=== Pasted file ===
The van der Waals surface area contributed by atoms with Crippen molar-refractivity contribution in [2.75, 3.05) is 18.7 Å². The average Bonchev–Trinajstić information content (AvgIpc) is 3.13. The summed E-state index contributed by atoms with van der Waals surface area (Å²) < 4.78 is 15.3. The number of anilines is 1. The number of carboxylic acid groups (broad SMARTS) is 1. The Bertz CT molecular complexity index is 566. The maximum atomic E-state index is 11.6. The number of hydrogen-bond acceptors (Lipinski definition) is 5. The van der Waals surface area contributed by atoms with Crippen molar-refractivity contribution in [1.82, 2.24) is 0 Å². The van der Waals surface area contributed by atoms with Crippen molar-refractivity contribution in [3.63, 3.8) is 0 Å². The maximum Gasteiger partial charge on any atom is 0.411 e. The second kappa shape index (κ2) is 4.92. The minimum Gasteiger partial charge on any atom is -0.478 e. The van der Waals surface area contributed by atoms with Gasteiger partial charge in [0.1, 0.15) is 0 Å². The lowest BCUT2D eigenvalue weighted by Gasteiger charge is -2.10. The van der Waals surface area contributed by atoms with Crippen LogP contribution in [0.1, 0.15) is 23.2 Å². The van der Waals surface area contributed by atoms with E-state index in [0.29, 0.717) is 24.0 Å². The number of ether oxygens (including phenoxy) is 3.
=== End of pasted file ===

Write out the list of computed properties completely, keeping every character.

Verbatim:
The van der Waals surface area contributed by atoms with Crippen molar-refractivity contribution in [2.75, 3.05) is 18.7 Å². The average Bonchev–Trinajstić information content (AvgIpc) is 3.13. The summed E-state index contributed by atoms with van der Waals surface area (Å²) < 4.78 is 15.3. The number of anilines is 1. The number of carboxylic acid groups (broad SMARTS) is 1. The Bertz CT molecular complexity index is 566. The maximum atomic E-state index is 11.6. The number of hydrogen-bond acceptors (Lipinski definition) is 5. The van der Waals surface area contributed by atoms with Crippen molar-refractivity contribution in [1.82, 2.24) is 0 Å². The van der Waals surface area contributed by atoms with Crippen molar-refractivity contribution in [3.63, 3.8) is 0 Å². The maximum Gasteiger partial charge on any atom is 0.411 e. The second kappa shape index (κ2) is 4.92. The minimum Gasteiger partial charge on any atom is -0.478 e. The van der Waals surface area contributed by atoms with Gasteiger partial charge in [0.1, 0.15) is 0 Å². The lowest BCUT2D eigenvalue weighted by Gasteiger charge is -2.10. The van der Waals surface area contributed by atoms with Crippen LogP contribution in [0.1, 0.15) is 23.2 Å². The van der Waals surface area contributed by atoms with E-state index in [0.29, 0.717) is 24.0 Å². The number of ether oxygens (including phenoxy) is 3.